• I really enjoy my work, too. And something really interesting happened when I started thinking about my own son. Even if I really grind it out and just go 24/7 (assuming I don’t burn out and disintegrate), I’m still not going to have these itty bitty years with him. So why make myself miserable now? Instead, I’m going to allow myself to enjoy my work and prioritize my family. It might not be perfect, but it feels good enough right now.

  5. I love this post so much. Maybe more than I love my job today (and I really, really love my job!).

    It was one of those ominous Monday “meeting with the boss they don’t tell you what the agenda is in advance” kind of days. And what did I win? I was “rewarded” for the great job I’m doing with one program with the responsibility of a completely different program for the district!

    I did have the presence of mind to remind the boss that when I ask for additional personnel for my one-woman department come budget time in a few months, he will kindly remember the uncomplaining way I accepted this uncompensated addition to my responsibilities. I feel like Educator FI would have been proud.

  6. Jody

    The man I’m seeing was talking about this recently and prompted me to change my morning narrative from:

    “I have to go to work this morning.”

    To:

    “I get to go to work this morning.”

    …..because there are a lot of people who want to go to work but can’t for a variety of reasons.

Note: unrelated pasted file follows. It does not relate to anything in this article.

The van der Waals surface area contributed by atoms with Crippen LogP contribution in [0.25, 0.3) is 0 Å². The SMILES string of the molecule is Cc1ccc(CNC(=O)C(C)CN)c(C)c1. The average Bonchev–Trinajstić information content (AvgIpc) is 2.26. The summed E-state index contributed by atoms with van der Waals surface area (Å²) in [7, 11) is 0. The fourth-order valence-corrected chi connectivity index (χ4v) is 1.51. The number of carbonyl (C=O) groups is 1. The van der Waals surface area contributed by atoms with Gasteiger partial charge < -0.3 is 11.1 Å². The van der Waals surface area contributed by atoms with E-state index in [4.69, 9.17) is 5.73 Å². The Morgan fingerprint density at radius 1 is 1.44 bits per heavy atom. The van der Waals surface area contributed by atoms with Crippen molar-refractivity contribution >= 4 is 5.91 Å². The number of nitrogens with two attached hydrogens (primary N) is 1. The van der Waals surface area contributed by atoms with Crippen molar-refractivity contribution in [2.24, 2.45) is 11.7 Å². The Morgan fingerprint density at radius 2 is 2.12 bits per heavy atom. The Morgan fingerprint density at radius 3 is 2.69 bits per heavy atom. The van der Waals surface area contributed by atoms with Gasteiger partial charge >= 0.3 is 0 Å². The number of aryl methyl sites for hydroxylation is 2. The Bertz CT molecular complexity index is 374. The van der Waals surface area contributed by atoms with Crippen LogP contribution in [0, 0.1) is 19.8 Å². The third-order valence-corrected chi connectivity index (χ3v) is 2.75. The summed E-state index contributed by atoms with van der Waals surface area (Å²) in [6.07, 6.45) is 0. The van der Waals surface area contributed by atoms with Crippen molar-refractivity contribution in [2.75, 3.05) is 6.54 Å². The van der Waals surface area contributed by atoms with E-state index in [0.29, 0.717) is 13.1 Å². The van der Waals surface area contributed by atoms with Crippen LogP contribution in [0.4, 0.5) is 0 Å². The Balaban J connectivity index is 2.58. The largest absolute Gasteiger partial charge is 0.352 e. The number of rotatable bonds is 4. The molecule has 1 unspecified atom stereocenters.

7. We have to make to most of our situations. That’s why I kind of cringe whenever I hear the dreaded I don’t want to go back to work on Monday. We put ourselves in this situation, we just have to do our best of what’s in front of us. It would be better as a whole to say, ” Let’s get to work and get this done, that done and accomplish our daily goals for the day.” More people would appreciate their work more.

    • I find that when I have a really negative outlook, it makes it harder for me to enjoy my students and my coworkers. Relationships at work matter so much. If for no other reason, I try to stay positive for that!

  8. As I shared in my recent post, “Very Little Is Needed To Make A Happy Life; It Is All Within Yourself In Your Way Of Thinking.”
    ― Marcus Aurelius, Meditations

    So be in the moment each day, make the most of what you are doing and be mindful on how you react to outside world around you. Wonderful post Penny.

  9. I was just piecing together a similar post in my mind this morning. After a really good morning, I thought about how much I often enjoy my job. Yes, there are moments I don’t love it, but it’s pretty good overall. Ideally, I’d just like to reduce my hours, not necessarily retire early. But then there are days I have moments where I’d like to quit! 😉